When a new technology emerges, humans respond in one of two ways: resist or embrace.
Resistance came when Gutenberg launched his printing press in around
1436. Foreseeing a more empowered populous, the Roman Catholic Church
investigated whether the invention could be licensed to control the
inevitable expression which would be unleashed. 15th Century nobles
refused to pollute their private libraries with printed volumes. Yet,
within 30 years and despite this initial resistance, hundreds of
European towns had a Gutenberg press and freer expression had secured a
stronger footing. Resistance was futile. The population embraced the
Similar stories are found as advancements in communications arrived, from printing press to telegram to fax and to email.
Today, those in the first decade of their employment use email out of
necessity than preference. They see emails as dated, faxes as museum
curiosities and telegrams as footnotes in antiquity. All of them were
about sending messages. Social media feels more like visiting your
friend or colleague on their virtual home turf.
Social media is today’s Gutenberg press. Yet the same human urge to
resist lingers. Never is this more evident than in Australian workplaces
where employers grapple with technologically comfortable and networked
employees. Corporations have come to be wary of a young buck with an
iPhone and an Internet connection. They want to retain control over the
public discourse about their products, services and reputation. No
company wants to see their own staff defaming each other in social
media. Nor do they relish a kind of virtual sexual harassment between
employees over the Internet. Employers dislike that team members
identify their company on social media, only to have recruiters poach
them. Having your corporate reputation slammed by disgruntled former
employees aided by the courage sitting behind a screen provides.
Enthusiastic, otherwise top performers have inadvertently blogged
competitive secrets. On social media, morale-damaging gossip can be
found lurking in every dark corner.
Resistance to social media is therefore understandable. Block
Facebook. Eliminate Twitter. Tolerate LinkedIn. Strengthen employment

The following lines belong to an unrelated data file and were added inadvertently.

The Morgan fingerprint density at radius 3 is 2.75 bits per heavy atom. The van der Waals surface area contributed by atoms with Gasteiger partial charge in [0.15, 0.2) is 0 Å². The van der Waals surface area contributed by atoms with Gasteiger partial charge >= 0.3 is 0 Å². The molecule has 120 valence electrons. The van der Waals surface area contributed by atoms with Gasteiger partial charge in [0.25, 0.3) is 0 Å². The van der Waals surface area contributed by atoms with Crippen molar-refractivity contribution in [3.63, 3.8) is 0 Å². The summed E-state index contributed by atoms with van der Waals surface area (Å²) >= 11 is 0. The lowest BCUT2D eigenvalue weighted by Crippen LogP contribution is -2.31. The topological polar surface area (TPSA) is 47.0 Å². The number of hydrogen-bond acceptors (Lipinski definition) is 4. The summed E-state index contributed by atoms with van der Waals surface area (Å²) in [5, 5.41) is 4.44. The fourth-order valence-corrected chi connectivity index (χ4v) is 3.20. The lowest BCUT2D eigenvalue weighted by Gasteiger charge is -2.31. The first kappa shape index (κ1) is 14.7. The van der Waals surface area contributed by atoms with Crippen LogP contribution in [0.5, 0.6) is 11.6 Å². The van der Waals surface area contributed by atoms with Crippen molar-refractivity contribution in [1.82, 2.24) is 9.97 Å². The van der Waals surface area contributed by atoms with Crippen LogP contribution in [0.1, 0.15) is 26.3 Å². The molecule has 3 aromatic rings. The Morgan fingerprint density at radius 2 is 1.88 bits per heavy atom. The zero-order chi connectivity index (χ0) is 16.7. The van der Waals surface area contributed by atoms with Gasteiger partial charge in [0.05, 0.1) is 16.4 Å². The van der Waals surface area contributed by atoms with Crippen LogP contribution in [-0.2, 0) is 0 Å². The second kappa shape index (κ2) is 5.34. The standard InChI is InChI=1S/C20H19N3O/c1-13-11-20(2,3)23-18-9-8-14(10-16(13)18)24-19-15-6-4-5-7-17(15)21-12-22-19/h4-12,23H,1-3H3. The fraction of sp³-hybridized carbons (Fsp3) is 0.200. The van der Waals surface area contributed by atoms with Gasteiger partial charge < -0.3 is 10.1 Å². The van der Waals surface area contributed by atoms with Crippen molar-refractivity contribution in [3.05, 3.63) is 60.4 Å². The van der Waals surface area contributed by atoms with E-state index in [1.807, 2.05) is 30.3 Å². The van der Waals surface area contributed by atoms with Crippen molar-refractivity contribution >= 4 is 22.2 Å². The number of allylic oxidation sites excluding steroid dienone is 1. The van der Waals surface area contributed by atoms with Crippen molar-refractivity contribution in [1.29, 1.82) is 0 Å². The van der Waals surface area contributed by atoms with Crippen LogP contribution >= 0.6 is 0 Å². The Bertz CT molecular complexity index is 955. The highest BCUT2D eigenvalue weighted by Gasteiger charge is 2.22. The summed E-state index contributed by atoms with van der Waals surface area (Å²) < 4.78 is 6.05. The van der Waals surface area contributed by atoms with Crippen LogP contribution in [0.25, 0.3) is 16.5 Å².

agreements. Implement a No-Use Policy.
However, despite all its difficulties, resistance is
counter-productive and a waste of time. Social media is as mainstream a
tool as the telephone. According to comScore’s latest study, 81.6% of
Australian internet users are on social networking sites. This is a
dramatic 26% increase in the 12 months since April 2010. Only search
engines, like Google and Yahoo, enjoy greater participation at 89.9%. As
if to prove the decline of email, 61.7% of internet users bother with
And which social media sites are in vogue? Australians spend 305
minutes per month on Facebook.com, 16 minutes on Twitter.com, 12 on
LinkedIn.com, 12 on MySpace and 4 on Windows Live Profile. Social media
is a Facebook phenomenon.
So what can social media do for business? Well, for one thing,
employees learn very quickly about accountability. They gain lessons far
quicker than earlier generations that they are responsible for what
they publish. In the digital age, everyone is a publisher. Further,
recruitment becomes a far purer exercise. My businesses employ job
titles not readily pigeon-holed in the drop-down menus of seek.com.au.
Imagine our delight to discover highly concentrated online groups of
these job titles, veritable bee-hives of activity and creativity. In my
time as a proprietor, I’ve seen the decline of classifieds, the rise and
decline of job ad websites, and the emergence of social media for
recruitment purposes. Additionally, these social media sub-groups are
mini-learning centres of excellence. One can easily gain insights into
new industry developments. These are the office water-coolers and
village squares of the digital age. Social media is also a great source
of competitive intelligence, marketing channels and lead generation.
Like the Gutenberg press, telegrams, fax and email before it,
embracing social media into your workplace will benefit you far more
than any passing challenges.